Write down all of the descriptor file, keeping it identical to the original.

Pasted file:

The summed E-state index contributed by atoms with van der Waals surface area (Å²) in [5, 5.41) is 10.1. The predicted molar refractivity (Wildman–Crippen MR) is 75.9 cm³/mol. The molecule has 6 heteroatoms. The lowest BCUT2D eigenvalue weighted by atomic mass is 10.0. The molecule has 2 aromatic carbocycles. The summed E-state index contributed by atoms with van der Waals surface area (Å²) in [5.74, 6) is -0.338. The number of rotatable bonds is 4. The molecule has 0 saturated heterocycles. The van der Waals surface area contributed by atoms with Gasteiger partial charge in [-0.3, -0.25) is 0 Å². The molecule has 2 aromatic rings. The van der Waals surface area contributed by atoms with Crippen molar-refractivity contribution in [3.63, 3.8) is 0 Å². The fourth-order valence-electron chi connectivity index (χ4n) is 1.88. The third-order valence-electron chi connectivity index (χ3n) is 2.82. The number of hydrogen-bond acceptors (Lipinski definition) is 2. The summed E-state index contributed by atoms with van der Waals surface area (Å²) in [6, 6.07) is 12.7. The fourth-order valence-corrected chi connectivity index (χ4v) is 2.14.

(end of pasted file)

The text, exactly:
The summed E-state index contributed by atoms with van der Waals surface area (Å²) in [5, 5.41) is 10.1. The predicted molar refractivity (Wildman–Crippen MR) is 75.9 cm³/mol. The molecule has 6 heteroatoms. The lowest BCUT2D eigenvalue weighted by atomic mass is 10.0. The molecule has 2 aromatic carbocycles. The summed E-state index contributed by atoms with van der Waals surface area (Å²) in [5.74, 6) is -0.338. The number of rotatable bonds is 4. The molecule has 0 saturated heterocycles. The van der Waals surface area contributed by atoms with Gasteiger partial charge in [-0.3, -0.25) is 0 Å². The molecule has 2 aromatic rings. The van der Waals surface area contributed by atoms with Crippen molar-refractivity contribution in [3.63, 3.8) is 0 Å². The fourth-order valence-electron chi connectivity index (χ4n) is 1.88. The third-order valence-electron chi connectivity index (χ3n) is 2.82. The number of hydrogen-bond acceptors (Lipinski definition) is 2. The summed E-state index contributed by atoms with van der Waals surface area (Å²) in [6, 6.07) is 12.7. The fourth-order valence-corrected chi connectivity index (χ4v) is 2.14.